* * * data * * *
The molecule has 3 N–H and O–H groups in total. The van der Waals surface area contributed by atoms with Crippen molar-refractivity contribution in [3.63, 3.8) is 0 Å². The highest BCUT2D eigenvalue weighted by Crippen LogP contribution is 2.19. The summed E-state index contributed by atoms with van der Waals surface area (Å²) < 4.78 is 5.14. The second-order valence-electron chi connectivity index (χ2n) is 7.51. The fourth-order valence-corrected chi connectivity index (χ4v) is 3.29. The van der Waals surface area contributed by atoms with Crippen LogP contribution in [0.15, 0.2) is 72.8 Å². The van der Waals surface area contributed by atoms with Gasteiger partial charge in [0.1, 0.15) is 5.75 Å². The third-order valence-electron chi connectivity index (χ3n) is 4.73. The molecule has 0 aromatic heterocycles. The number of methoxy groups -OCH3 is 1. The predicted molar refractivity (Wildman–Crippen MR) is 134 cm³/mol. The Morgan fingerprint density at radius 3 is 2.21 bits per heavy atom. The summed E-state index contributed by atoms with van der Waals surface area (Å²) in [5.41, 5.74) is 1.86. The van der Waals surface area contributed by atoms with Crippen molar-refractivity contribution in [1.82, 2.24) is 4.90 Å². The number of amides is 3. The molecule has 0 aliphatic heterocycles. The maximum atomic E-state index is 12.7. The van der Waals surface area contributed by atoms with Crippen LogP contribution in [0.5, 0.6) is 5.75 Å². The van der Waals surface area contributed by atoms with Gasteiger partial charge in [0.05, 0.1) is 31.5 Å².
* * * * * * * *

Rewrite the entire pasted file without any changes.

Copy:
The molecule has 3 N–H and O–H groups in total. The van der Waals surface area contributed by atoms with Crippen molar-refractivity contribution in [3.63, 3.8) is 0 Å². The highest BCUT2D eigenvalue weighted by Crippen LogP contribution is 2.19. The summed E-state index contributed by atoms with van der Waals surface area (Å²) < 4.78 is 5.14. The second-order valence-electron chi connectivity index (χ2n) is 7.51. The fourth-order valence-corrected chi connectivity index (χ4v) is 3.29. The van der Waals surface area contributed by atoms with Crippen LogP contribution in [0.15, 0.2) is 72.8 Å². The van der Waals surface area contributed by atoms with Gasteiger partial charge in [0.1, 0.15) is 5.75 Å². The third-order valence-electron chi connectivity index (χ3n) is 4.73. The molecule has 0 aromatic heterocycles. The number of methoxy groups -OCH3 is 1. The predicted molar refractivity (Wildman–Crippen MR) is 134 cm³/mol. The Morgan fingerprint density at radius 3 is 2.21 bits per heavy atom. The summed E-state index contributed by atoms with van der Waals surface area (Å²) in [5.41, 5.74) is 1.86. The van der Waals surface area contributed by atoms with Crippen molar-refractivity contribution in [1.82, 2.24) is 4.90 Å². The number of amides is 3. The molecule has 0 aliphatic heterocycles. The maximum atomic E-state index is 12.7. The van der Waals surface area contributed by atoms with Crippen LogP contribution in [0.5, 0.6) is 5.75 Å². The van der Waals surface area contributed by atoms with Gasteiger partial charge in [0.05, 0.1) is 31.5 Å².